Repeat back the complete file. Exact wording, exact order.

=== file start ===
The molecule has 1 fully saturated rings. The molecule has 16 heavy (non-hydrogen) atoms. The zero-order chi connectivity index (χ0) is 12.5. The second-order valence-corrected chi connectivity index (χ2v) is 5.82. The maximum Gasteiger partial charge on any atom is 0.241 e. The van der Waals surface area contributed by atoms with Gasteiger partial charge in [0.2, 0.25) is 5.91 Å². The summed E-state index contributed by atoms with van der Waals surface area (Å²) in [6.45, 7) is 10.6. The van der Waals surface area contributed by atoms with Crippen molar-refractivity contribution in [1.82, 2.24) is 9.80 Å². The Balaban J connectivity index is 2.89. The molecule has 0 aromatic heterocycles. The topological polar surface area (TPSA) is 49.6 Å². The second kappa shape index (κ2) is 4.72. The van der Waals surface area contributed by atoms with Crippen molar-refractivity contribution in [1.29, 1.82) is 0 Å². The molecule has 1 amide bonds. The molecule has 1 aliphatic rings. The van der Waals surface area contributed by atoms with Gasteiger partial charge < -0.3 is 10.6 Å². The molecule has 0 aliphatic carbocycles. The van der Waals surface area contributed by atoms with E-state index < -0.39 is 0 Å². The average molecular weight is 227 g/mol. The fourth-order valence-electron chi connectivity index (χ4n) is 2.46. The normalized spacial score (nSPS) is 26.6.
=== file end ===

The molecule has 1 fully saturated rings. The molecule has 16 heavy (non-hydrogen) atoms. The zero-order chi connectivity index (χ0) is 12.5. The second-order valence-corrected chi connectivity index (χ2v) is 5.82. The maximum Gasteiger partial charge on any atom is 0.241 e. The van der Waals surface area contributed by atoms with Gasteiger partial charge in [0.2, 0.25) is 5.91 Å². The summed E-state index contributed by atoms with van der Waals surface area (Å²) in [6.45, 7) is 10.6. The van der Waals surface area contributed by atoms with Crippen molar-refractivity contribution in [1.82, 2.24) is 9.80 Å². The Balaban J connectivity index is 2.89. The molecule has 0 aromatic heterocycles. The topological polar surface area (TPSA) is 49.6 Å². The second kappa shape index (κ2) is 4.72. The van der Waals surface area contributed by atoms with Crippen molar-refractivity contribution in [1.29, 1.82) is 0 Å². The molecule has 1 amide bonds. The molecule has 1 aliphatic rings. The van der Waals surface area contributed by atoms with Gasteiger partial charge < -0.3 is 10.6 Å². The molecule has 0 aliphatic carbocycles. The van der Waals surface area contributed by atoms with E-state index < -0.39 is 0 Å². The average molecular weight is 227 g/mol. The fourth-order valence-electron chi connectivity index (χ4n) is 2.46. The normalized spacial score (nSPS) is 26.6.